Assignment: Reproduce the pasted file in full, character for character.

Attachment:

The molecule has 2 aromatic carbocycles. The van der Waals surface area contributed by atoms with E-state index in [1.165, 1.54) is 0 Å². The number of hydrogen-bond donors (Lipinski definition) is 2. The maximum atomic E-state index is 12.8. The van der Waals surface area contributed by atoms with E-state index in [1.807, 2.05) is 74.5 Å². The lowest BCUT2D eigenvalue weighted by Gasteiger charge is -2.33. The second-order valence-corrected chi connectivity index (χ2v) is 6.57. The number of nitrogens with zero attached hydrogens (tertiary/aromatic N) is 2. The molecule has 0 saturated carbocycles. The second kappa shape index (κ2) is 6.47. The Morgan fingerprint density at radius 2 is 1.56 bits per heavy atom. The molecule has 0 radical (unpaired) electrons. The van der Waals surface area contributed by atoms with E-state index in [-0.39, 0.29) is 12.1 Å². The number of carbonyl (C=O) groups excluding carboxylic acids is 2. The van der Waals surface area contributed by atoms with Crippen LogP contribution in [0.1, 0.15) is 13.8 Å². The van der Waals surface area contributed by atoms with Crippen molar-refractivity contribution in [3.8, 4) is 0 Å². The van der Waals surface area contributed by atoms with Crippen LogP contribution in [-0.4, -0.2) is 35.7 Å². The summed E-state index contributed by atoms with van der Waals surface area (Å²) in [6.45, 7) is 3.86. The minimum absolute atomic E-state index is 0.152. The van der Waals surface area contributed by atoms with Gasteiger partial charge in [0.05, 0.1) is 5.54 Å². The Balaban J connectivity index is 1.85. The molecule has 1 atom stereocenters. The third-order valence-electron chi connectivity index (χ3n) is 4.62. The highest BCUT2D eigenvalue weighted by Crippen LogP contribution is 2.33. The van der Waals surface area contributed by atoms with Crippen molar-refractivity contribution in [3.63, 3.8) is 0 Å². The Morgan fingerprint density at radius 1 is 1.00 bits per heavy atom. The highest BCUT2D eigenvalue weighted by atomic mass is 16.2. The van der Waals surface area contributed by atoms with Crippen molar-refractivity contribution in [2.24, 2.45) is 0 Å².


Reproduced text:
The molecule has 2 aromatic carbocycles. The van der Waals surface area contributed by atoms with E-state index in [1.165, 1.54) is 0 Å². The number of hydrogen-bond donors (Lipinski definition) is 2. The maximum atomic E-state index is 12.8. The van der Waals surface area contributed by atoms with E-state index in [1.807, 2.05) is 74.5 Å². The lowest BCUT2D eigenvalue weighted by Gasteiger charge is -2.33. The second-order valence-corrected chi connectivity index (χ2v) is 6.57. The number of nitrogens with zero attached hydrogens (tertiary/aromatic N) is 2. The molecule has 0 saturated carbocycles. The second kappa shape index (κ2) is 6.47. The Morgan fingerprint density at radius 2 is 1.56 bits per heavy atom. The molecule has 0 radical (unpaired) electrons. The van der Waals surface area contributed by atoms with E-state index in [-0.39, 0.29) is 12.1 Å². The number of carbonyl (C=O) groups excluding carboxylic acids is 2. The van der Waals surface area contributed by atoms with Crippen LogP contribution in [0.1, 0.15) is 13.8 Å². The van der Waals surface area contributed by atoms with Crippen molar-refractivity contribution in [3.8, 4) is 0 Å². The van der Waals surface area contributed by atoms with Crippen LogP contribution in [-0.4, -0.2) is 35.7 Å². The summed E-state index contributed by atoms with van der Waals surface area (Å²) in [6.45, 7) is 3.86. The minimum absolute atomic E-state index is 0.152. The van der Waals surface area contributed by atoms with Gasteiger partial charge in [0.05, 0.1) is 5.54 Å². The Balaban J connectivity index is 1.85. The molecule has 1 atom stereocenters. The third-order valence-electron chi connectivity index (χ3n) is 4.62. The highest BCUT2D eigenvalue weighted by Crippen LogP contribution is 2.33. The van der Waals surface area contributed by atoms with Crippen molar-refractivity contribution in [3.63, 3.8) is 0 Å². The Morgan fingerprint density at radius 1 is 1.00 bits per heavy atom. The highest BCUT2D eigenvalue weighted by atomic mass is 16.2. The van der Waals surface area contributed by atoms with Crippen molar-refractivity contribution in [2.24, 2.45) is 0 Å².